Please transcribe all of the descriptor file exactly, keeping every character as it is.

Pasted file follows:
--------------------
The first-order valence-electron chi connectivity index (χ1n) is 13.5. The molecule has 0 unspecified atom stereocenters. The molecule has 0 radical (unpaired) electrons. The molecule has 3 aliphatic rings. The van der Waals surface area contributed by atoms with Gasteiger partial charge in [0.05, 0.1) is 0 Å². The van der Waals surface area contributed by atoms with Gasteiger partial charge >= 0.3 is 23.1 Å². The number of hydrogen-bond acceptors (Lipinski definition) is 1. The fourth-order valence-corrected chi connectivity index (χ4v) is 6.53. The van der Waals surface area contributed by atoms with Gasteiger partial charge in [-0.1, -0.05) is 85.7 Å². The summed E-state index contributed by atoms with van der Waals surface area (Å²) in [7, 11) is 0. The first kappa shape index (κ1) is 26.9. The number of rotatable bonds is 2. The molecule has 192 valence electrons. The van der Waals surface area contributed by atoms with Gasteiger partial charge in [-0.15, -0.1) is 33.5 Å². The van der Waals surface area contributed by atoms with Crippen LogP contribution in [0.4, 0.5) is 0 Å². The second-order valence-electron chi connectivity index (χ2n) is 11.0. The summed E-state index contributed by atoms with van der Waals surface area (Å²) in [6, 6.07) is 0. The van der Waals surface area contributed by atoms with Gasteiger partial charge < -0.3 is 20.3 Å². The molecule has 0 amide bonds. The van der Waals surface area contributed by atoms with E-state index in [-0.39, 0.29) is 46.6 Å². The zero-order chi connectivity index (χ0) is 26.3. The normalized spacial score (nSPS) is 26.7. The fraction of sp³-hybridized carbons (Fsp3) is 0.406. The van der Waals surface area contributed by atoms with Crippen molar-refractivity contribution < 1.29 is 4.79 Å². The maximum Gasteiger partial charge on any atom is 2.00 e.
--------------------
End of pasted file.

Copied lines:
The first-order valence-electron chi connectivity index (χ1n) is 13.5. The molecule has 0 unspecified atom stereocenters. The molecule has 0 radical (unpaired) electrons. The molecule has 3 aliphatic rings. The van der Waals surface area contributed by atoms with Gasteiger partial charge in [0.05, 0.1) is 0 Å². The van der Waals surface area contributed by atoms with Gasteiger partial charge >= 0.3 is 23.1 Å². The number of hydrogen-bond acceptors (Lipinski definition) is 1. The fourth-order valence-corrected chi connectivity index (χ4v) is 6.53. The van der Waals surface area contributed by atoms with Gasteiger partial charge in [-0.1, -0.05) is 85.7 Å². The summed E-state index contributed by atoms with van der Waals surface area (Å²) in [7, 11) is 0. The first kappa shape index (κ1) is 26.9. The number of rotatable bonds is 2. The molecule has 192 valence electrons. The van der Waals surface area contributed by atoms with Gasteiger partial charge in [-0.15, -0.1) is 33.5 Å². The van der Waals surface area contributed by atoms with Crippen LogP contribution in [0.4, 0.5) is 0 Å². The second-order valence-electron chi connectivity index (χ2n) is 11.0. The summed E-state index contributed by atoms with van der Waals surface area (Å²) in [6, 6.07) is 0. The van der Waals surface area contributed by atoms with Gasteiger partial charge < -0.3 is 20.3 Å². The molecule has 0 amide bonds. The van der Waals surface area contributed by atoms with E-state index in [-0.39, 0.29) is 46.6 Å². The zero-order chi connectivity index (χ0) is 26.3. The normalized spacial score (nSPS) is 26.7. The fraction of sp³-hybridized carbons (Fsp3) is 0.406. The van der Waals surface area contributed by atoms with Crippen molar-refractivity contribution < 1.29 is 4.79 Å². The maximum Gasteiger partial charge on any atom is 2.00 e.